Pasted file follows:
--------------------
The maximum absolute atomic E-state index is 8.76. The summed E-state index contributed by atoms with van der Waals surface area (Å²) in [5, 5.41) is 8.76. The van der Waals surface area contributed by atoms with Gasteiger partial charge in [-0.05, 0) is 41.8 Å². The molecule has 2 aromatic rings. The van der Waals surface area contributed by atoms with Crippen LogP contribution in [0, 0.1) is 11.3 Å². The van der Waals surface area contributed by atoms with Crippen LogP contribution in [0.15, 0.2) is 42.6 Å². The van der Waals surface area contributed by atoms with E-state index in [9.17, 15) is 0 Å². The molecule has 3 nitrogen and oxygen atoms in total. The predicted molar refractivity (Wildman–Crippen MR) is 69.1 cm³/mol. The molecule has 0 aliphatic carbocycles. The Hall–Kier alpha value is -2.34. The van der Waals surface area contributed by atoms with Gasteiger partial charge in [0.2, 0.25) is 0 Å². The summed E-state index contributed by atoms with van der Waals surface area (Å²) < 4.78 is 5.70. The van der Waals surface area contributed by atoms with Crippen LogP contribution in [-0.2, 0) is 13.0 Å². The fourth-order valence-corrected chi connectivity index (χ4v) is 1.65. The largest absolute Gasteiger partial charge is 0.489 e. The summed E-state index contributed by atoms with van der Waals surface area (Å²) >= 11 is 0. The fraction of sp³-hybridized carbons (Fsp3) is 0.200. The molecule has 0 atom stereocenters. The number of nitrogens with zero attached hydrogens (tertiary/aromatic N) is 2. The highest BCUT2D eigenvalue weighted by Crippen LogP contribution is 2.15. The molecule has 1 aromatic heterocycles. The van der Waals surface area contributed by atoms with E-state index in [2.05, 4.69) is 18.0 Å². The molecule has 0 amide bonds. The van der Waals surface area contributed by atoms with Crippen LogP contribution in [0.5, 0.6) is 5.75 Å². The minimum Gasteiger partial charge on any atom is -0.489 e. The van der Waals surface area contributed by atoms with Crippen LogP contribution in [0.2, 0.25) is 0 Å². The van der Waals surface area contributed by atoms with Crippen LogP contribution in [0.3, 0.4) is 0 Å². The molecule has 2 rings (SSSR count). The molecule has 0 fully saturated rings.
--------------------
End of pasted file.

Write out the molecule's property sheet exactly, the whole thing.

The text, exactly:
The maximum absolute atomic E-state index is 8.76. The summed E-state index contributed by atoms with van der Waals surface area (Å²) in [5, 5.41) is 8.76. The van der Waals surface area contributed by atoms with Gasteiger partial charge in [-0.05, 0) is 41.8 Å². The molecule has 2 aromatic rings. The van der Waals surface area contributed by atoms with Crippen LogP contribution in [0, 0.1) is 11.3 Å². The van der Waals surface area contributed by atoms with Crippen LogP contribution in [0.15, 0.2) is 42.6 Å². The van der Waals surface area contributed by atoms with E-state index in [9.17, 15) is 0 Å². The molecule has 3 nitrogen and oxygen atoms in total. The predicted molar refractivity (Wildman–Crippen MR) is 69.1 cm³/mol. The molecule has 0 aliphatic carbocycles. The Hall–Kier alpha value is -2.34. The van der Waals surface area contributed by atoms with Gasteiger partial charge in [0.2, 0.25) is 0 Å². The summed E-state index contributed by atoms with van der Waals surface area (Å²) < 4.78 is 5.70. The van der Waals surface area contributed by atoms with Crippen LogP contribution in [-0.2, 0) is 13.0 Å². The fourth-order valence-corrected chi connectivity index (χ4v) is 1.65. The largest absolute Gasteiger partial charge is 0.489 e. The summed E-state index contributed by atoms with van der Waals surface area (Å²) >= 11 is 0. The fraction of sp³-hybridized carbons (Fsp3) is 0.200. The molecule has 0 atom stereocenters. The number of nitrogens with zero attached hydrogens (tertiary/aromatic N) is 2. The highest BCUT2D eigenvalue weighted by Crippen LogP contribution is 2.15. The molecule has 1 aromatic heterocycles. The van der Waals surface area contributed by atoms with E-state index in [2.05, 4.69) is 18.0 Å². The molecule has 0 amide bonds. The van der Waals surface area contributed by atoms with Crippen LogP contribution in [0.5, 0.6) is 5.75 Å². The minimum Gasteiger partial charge on any atom is -0.489 e. The van der Waals surface area contributed by atoms with Crippen LogP contribution in [0.2, 0.25) is 0 Å². The van der Waals surface area contributed by atoms with Crippen LogP contribution in [0.3, 0.4) is 0 Å². The molecule has 2 rings (SSSR count). The molecule has 0 fully saturated rings.